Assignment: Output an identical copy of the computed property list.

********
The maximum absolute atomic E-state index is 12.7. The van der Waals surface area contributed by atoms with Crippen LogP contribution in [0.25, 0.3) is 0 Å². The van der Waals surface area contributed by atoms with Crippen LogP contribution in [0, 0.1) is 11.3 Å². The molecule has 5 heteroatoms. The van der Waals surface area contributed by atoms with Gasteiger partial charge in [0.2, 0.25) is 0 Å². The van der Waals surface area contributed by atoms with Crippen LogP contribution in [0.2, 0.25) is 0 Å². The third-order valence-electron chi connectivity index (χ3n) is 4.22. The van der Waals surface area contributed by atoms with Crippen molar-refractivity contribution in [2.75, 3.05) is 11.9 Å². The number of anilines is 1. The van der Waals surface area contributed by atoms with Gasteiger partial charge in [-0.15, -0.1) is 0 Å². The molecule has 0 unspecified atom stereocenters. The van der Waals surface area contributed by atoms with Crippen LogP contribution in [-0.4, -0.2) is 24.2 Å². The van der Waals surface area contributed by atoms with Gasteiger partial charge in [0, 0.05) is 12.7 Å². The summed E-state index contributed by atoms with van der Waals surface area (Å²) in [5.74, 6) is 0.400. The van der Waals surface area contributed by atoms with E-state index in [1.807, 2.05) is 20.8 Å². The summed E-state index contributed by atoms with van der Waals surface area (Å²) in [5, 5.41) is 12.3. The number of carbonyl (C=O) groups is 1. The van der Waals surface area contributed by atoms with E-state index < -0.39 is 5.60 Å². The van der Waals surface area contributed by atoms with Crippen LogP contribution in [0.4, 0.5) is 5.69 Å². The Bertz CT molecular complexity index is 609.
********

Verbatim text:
The maximum absolute atomic E-state index is 12.7. The van der Waals surface area contributed by atoms with Crippen LogP contribution in [0.25, 0.3) is 0 Å². The van der Waals surface area contributed by atoms with Crippen LogP contribution in [0, 0.1) is 11.3 Å². The molecule has 5 heteroatoms. The van der Waals surface area contributed by atoms with Gasteiger partial charge in [0.2, 0.25) is 0 Å². The van der Waals surface area contributed by atoms with Crippen LogP contribution in [0.2, 0.25) is 0 Å². The third-order valence-electron chi connectivity index (χ3n) is 4.22. The van der Waals surface area contributed by atoms with Crippen molar-refractivity contribution in [2.75, 3.05) is 11.9 Å². The number of anilines is 1. The van der Waals surface area contributed by atoms with Gasteiger partial charge in [-0.15, -0.1) is 0 Å². The molecule has 0 unspecified atom stereocenters. The van der Waals surface area contributed by atoms with Crippen LogP contribution in [-0.4, -0.2) is 24.2 Å². The van der Waals surface area contributed by atoms with Gasteiger partial charge in [0, 0.05) is 12.7 Å². The summed E-state index contributed by atoms with van der Waals surface area (Å²) in [5.74, 6) is 0.400. The van der Waals surface area contributed by atoms with E-state index in [1.807, 2.05) is 20.8 Å². The summed E-state index contributed by atoms with van der Waals surface area (Å²) in [5, 5.41) is 12.3. The number of carbonyl (C=O) groups is 1. The van der Waals surface area contributed by atoms with E-state index < -0.39 is 5.60 Å². The van der Waals surface area contributed by atoms with Crippen LogP contribution in [0.4, 0.5) is 5.69 Å². The Bertz CT molecular complexity index is 609.